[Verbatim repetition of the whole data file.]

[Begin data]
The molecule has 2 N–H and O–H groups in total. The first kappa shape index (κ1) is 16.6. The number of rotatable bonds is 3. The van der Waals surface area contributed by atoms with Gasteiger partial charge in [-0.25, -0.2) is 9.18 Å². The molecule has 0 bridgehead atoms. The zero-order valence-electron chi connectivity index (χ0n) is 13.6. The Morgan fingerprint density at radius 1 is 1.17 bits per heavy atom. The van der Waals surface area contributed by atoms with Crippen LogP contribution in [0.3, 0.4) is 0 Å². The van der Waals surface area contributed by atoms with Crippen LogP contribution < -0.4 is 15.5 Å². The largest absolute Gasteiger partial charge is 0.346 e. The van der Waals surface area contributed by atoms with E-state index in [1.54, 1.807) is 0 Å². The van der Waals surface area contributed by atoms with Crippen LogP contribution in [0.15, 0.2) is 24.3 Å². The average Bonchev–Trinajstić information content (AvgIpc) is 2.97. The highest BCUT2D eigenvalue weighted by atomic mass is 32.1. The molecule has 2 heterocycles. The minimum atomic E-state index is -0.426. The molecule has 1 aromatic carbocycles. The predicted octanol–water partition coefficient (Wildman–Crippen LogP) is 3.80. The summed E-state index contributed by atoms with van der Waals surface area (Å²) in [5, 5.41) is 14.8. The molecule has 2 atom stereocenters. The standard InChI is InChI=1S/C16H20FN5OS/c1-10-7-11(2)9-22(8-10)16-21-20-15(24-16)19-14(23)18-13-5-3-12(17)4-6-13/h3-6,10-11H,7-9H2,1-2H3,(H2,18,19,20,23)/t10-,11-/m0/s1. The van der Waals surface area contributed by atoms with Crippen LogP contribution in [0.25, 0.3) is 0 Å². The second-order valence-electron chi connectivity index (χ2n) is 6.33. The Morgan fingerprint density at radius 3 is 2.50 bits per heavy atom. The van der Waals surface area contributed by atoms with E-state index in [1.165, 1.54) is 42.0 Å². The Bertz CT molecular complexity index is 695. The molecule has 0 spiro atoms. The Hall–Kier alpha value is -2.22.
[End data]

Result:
The molecule has 2 N–H and O–H groups in total. The first kappa shape index (κ1) is 16.6. The number of rotatable bonds is 3. The van der Waals surface area contributed by atoms with Gasteiger partial charge in [-0.25, -0.2) is 9.18 Å². The molecule has 0 bridgehead atoms. The zero-order valence-electron chi connectivity index (χ0n) is 13.6. The Morgan fingerprint density at radius 1 is 1.17 bits per heavy atom. The van der Waals surface area contributed by atoms with Crippen LogP contribution in [0.3, 0.4) is 0 Å². The van der Waals surface area contributed by atoms with Crippen LogP contribution < -0.4 is 15.5 Å². The largest absolute Gasteiger partial charge is 0.346 e. The van der Waals surface area contributed by atoms with E-state index in [1.54, 1.807) is 0 Å². The van der Waals surface area contributed by atoms with Crippen LogP contribution in [0.15, 0.2) is 24.3 Å². The average Bonchev–Trinajstić information content (AvgIpc) is 2.97. The highest BCUT2D eigenvalue weighted by atomic mass is 32.1. The molecule has 2 heterocycles. The minimum atomic E-state index is -0.426. The molecule has 1 aromatic carbocycles. The predicted octanol–water partition coefficient (Wildman–Crippen LogP) is 3.80. The summed E-state index contributed by atoms with van der Waals surface area (Å²) in [5, 5.41) is 14.8. The molecule has 2 atom stereocenters. The standard InChI is InChI=1S/C16H20FN5OS/c1-10-7-11(2)9-22(8-10)16-21-20-15(24-16)19-14(23)18-13-5-3-12(17)4-6-13/h3-6,10-11H,7-9H2,1-2H3,(H2,18,19,20,23)/t10-,11-/m0/s1. The van der Waals surface area contributed by atoms with Crippen LogP contribution in [0.25, 0.3) is 0 Å². The second-order valence-electron chi connectivity index (χ2n) is 6.33. The Morgan fingerprint density at radius 3 is 2.50 bits per heavy atom. The van der Waals surface area contributed by atoms with E-state index in [1.165, 1.54) is 42.0 Å². The Bertz CT molecular complexity index is 695. The molecule has 0 spiro atoms. The Hall–Kier alpha value is -2.22.